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Speech and Language Skills Your Child Should be Doing by Kindergarten


According to the American Speech-Language Hearing Association, "By the end of kindergarten, your child should be able to do the following tasks in each area.


Listening

  • Follow 1–2 simple directions in a row.

  • Listen to and understand stories.

  • Follow a simple conversation


Speaking

  • Speak clearly enough so that most people understand what he says.

  • Answer simple yes/no questions. Answer questions like, "What did you have for lunch today?"

  • Retell a story or talk about something he did.

  • Take turns talking and keep a conversation going.Show interest in and start conversations.


Reading

  • Know how a book works. For example, we read from left to right and top to bottom in English.

  • Understand that sounds make up words.

  • Pick out words that rhyme, like cat and hat.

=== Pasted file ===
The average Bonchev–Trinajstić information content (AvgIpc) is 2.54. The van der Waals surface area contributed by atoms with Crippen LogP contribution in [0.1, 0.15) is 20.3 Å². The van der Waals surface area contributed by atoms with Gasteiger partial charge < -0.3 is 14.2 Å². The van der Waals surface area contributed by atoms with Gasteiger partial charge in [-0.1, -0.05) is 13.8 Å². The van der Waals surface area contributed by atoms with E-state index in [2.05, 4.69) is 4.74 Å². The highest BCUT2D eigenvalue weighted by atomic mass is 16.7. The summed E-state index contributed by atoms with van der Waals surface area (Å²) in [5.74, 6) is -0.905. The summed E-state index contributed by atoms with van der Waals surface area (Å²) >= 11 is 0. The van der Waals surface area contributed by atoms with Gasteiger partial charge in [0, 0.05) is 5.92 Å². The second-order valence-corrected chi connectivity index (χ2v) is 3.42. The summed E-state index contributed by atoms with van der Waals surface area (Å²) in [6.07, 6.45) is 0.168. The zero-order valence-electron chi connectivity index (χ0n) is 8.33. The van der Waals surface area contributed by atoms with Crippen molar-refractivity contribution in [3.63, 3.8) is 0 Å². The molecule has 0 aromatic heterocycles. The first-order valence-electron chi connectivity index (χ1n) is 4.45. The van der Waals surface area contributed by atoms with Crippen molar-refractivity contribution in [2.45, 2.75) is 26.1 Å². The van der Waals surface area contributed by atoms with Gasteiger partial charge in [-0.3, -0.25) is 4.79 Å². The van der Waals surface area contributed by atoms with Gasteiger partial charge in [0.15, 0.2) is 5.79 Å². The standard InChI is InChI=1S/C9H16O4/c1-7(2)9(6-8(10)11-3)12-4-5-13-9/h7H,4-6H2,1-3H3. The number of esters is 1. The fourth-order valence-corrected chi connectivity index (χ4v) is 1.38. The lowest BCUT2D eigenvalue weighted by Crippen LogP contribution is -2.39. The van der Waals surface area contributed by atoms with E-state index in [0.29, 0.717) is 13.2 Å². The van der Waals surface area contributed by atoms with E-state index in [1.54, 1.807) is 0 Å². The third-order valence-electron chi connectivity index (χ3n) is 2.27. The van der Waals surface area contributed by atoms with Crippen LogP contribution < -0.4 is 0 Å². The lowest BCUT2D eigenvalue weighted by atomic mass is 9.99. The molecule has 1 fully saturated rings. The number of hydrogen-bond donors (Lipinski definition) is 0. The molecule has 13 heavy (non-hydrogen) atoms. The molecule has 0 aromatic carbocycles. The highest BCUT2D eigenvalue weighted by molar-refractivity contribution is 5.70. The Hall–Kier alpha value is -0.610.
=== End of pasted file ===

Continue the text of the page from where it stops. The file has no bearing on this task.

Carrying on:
• Tell you the first sound in words, like mmmm for milk.

  • Says the sounds for some letters, like buh for B.

  • Identify upper- and lowercase letters.Recognize some words by sight.

  • "Read" a few picture books from memory.

  • Pretend to read by talking about pictures in a book.


Writing

  • Print her first name.

  • Draw a picture that tells a story. Write about the picture. Your child may write a letter or word to stand for a whole sentence or idea.

  • Write upper- and lowercase letters. They may not be clear or neat.

  • Write or type letters in no set order, like Mu zEos lx."


Article Created by:

Your Child's Communication: Kindergarten. (n.d.). Retrieved from https://www.asha.org/public/speech/development/kindergarten/

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